COVID-19 , Nervous System Diseases , Adult , Asthenia , Child , Humans , Nervous System Diseases/epidemiology , Nervous System Diseases/etiology , Nervous System Diseases/therapy , SARS-CoV-2 , Syndrome
7.
Sci Rep ; 11(1): 20238, 2021 10 12.
Article in English | MEDLINE | ID: covidwho-1467130

ABSTRACT

Neurological complications worsen outcomes in COVID-19. To define the prevalence of neurological conditions among hospitalized patients with a positive SARS-CoV-2 reverse transcription polymerase chain reaction test in geographically diverse multinational populations during early pandemic, we used electronic health records (EHR) from 338 participating hospitals across 6 countries and 3 continents (January-September 2020) for a cross-sectional analysis. We assessed the frequency of International Classification of Disease code of neurological conditions by countries, healthcare systems, time before and after admission for COVID-19 and COVID-19 severity. Among 35,177 hospitalized patients with SARS-CoV-2 infection, there was an increase in the proportion with disorders of consciousness (5.8%, 95% confidence interval [CI] 3.7-7.8%, pFDR < 0.001) and unspecified disorders of the brain (8.1%, 5.7-10.5%, pFDR < 0.001) when compared to the pre-admission proportion. During hospitalization, the relative risk of disorders of consciousness (22%, 19-25%), cerebrovascular diseases (24%, 13-35%), nontraumatic intracranial hemorrhage (34%, 20-50%), encephalitis and/or myelitis (37%, 17-60%) and myopathy (72%, 67-77%) were higher for patients with severe COVID-19 when compared to those who never experienced severe COVID-19. Leveraging a multinational network to capture standardized EHR data, we highlighted the increased prevalence of central and peripheral neurological phenotypes in patients hospitalized with COVID-19, particularly among those with severe disease.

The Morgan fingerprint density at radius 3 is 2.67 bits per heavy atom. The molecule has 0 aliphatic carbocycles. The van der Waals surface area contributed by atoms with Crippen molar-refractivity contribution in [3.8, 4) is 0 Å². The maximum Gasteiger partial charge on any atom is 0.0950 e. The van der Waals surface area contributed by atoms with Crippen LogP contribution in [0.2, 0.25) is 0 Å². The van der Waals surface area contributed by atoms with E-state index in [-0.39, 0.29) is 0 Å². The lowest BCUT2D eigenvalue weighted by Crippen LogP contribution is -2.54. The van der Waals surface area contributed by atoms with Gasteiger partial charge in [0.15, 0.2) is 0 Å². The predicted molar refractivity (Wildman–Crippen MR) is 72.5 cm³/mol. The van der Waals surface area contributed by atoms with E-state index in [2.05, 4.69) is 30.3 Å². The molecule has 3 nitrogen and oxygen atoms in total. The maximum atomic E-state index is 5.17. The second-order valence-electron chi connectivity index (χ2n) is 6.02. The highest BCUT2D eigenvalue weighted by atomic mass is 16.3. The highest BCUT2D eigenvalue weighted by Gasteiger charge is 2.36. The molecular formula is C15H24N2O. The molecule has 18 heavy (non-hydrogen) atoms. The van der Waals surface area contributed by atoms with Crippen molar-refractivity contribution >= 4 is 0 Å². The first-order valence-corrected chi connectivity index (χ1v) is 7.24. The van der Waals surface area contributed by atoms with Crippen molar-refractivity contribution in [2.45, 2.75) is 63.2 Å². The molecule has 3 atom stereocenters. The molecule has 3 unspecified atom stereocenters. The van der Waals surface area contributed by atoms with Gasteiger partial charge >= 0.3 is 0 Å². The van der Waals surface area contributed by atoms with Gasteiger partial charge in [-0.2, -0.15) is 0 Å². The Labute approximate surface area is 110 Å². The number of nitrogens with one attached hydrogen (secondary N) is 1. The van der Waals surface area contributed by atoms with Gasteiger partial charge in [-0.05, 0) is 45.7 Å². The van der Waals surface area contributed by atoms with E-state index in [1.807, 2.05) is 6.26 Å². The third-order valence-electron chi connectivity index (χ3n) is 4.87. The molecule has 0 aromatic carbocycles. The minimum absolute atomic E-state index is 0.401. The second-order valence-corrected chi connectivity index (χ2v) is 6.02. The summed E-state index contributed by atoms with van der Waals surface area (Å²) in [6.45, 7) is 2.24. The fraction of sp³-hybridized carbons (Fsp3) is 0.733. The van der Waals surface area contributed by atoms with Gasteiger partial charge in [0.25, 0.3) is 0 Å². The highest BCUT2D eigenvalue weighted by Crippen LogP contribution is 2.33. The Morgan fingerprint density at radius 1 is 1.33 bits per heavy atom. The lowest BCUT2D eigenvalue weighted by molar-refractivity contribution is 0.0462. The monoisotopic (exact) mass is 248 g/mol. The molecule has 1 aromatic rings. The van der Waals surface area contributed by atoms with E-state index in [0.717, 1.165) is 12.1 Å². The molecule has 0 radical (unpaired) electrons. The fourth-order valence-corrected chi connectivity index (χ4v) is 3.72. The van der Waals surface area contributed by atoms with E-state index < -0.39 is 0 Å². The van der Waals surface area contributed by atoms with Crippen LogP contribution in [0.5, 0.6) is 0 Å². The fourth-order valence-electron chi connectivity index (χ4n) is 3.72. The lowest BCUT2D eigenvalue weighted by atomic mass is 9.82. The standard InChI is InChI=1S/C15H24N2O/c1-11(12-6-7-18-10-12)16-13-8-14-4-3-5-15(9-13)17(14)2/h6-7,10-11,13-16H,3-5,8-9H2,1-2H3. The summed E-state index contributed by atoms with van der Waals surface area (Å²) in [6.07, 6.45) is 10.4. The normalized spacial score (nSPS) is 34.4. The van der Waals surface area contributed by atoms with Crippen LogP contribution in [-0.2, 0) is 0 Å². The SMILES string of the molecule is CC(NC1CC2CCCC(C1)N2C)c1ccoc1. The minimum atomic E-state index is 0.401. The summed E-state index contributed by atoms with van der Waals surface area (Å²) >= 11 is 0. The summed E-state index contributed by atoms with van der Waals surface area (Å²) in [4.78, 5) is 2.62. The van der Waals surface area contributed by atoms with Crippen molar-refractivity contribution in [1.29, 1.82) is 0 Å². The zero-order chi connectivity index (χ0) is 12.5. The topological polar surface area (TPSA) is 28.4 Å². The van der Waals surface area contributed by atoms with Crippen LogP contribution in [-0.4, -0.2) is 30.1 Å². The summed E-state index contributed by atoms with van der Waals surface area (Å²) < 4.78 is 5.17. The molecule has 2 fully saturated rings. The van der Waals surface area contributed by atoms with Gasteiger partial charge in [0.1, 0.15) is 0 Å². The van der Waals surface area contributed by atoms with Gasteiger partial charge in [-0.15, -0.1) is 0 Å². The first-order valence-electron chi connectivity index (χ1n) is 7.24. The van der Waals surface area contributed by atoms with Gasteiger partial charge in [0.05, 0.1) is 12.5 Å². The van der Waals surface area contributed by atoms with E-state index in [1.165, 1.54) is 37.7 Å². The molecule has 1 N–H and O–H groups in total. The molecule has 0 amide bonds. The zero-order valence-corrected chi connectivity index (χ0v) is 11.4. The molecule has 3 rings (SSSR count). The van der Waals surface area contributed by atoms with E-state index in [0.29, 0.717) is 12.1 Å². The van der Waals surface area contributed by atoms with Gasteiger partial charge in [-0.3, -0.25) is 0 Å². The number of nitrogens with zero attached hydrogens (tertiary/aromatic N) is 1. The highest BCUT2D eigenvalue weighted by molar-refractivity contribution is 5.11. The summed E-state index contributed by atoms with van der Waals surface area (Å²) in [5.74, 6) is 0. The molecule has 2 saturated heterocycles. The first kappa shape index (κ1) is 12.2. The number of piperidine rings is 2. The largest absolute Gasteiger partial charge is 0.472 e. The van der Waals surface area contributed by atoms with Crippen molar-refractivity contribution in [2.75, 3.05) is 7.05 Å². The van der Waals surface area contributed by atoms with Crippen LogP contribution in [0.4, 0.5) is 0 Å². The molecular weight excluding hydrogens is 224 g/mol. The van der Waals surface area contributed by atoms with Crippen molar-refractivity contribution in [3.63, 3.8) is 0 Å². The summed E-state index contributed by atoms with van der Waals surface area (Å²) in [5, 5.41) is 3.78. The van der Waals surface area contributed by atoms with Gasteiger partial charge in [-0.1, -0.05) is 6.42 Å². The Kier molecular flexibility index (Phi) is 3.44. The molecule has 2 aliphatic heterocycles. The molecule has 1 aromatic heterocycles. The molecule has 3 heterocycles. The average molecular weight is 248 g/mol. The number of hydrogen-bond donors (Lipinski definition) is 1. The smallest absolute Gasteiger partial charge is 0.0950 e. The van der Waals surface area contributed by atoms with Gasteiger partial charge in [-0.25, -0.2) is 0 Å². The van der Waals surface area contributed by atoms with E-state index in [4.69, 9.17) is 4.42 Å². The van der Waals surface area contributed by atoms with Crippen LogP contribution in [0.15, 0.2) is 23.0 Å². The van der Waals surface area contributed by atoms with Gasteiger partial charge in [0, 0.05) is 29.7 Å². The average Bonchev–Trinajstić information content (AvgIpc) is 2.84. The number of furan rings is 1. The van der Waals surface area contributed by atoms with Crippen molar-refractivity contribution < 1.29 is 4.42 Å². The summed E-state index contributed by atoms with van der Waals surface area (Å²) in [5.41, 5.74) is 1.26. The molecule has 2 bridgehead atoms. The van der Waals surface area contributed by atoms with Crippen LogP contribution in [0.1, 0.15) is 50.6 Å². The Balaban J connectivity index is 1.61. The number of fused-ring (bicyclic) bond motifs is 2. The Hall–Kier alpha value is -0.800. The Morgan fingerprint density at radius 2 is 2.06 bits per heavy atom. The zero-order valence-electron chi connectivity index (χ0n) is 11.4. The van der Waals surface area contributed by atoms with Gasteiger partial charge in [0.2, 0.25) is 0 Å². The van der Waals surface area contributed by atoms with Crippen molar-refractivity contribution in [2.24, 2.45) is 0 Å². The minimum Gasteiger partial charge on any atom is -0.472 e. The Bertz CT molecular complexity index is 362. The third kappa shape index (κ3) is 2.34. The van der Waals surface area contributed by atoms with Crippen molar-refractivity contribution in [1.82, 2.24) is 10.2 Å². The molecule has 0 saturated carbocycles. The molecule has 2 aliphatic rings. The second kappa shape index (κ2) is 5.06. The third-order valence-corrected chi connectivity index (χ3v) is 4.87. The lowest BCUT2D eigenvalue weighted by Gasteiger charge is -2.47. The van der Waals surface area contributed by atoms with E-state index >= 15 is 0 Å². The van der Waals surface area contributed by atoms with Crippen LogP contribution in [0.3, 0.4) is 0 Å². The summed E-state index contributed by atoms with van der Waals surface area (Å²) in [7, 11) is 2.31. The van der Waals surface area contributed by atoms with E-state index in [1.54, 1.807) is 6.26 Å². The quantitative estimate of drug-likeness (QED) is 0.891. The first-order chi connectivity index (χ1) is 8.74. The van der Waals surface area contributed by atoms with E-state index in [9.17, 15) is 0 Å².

Subject(s)
COVID-19 , Nervous System Diseases , Pandemics , Adolescent , Adult , Aged , Aged, 80 and over , COVID-19/complications , COVID-19/epidemiology , Child , Child, Preschool , Cross-Sectional Studies , Female , Humans , Infant , Infant, Newborn , Male , Middle Aged , Nervous System Diseases/epidemiology , Nervous System Diseases/etiology , Prevalence , Severity of Illness Index , Young Adult
8.
J Alzheimers Dis ; 83(4): 1563-1601, 2021.
Article in English | MEDLINE | ID: covidwho-1468319

ABSTRACT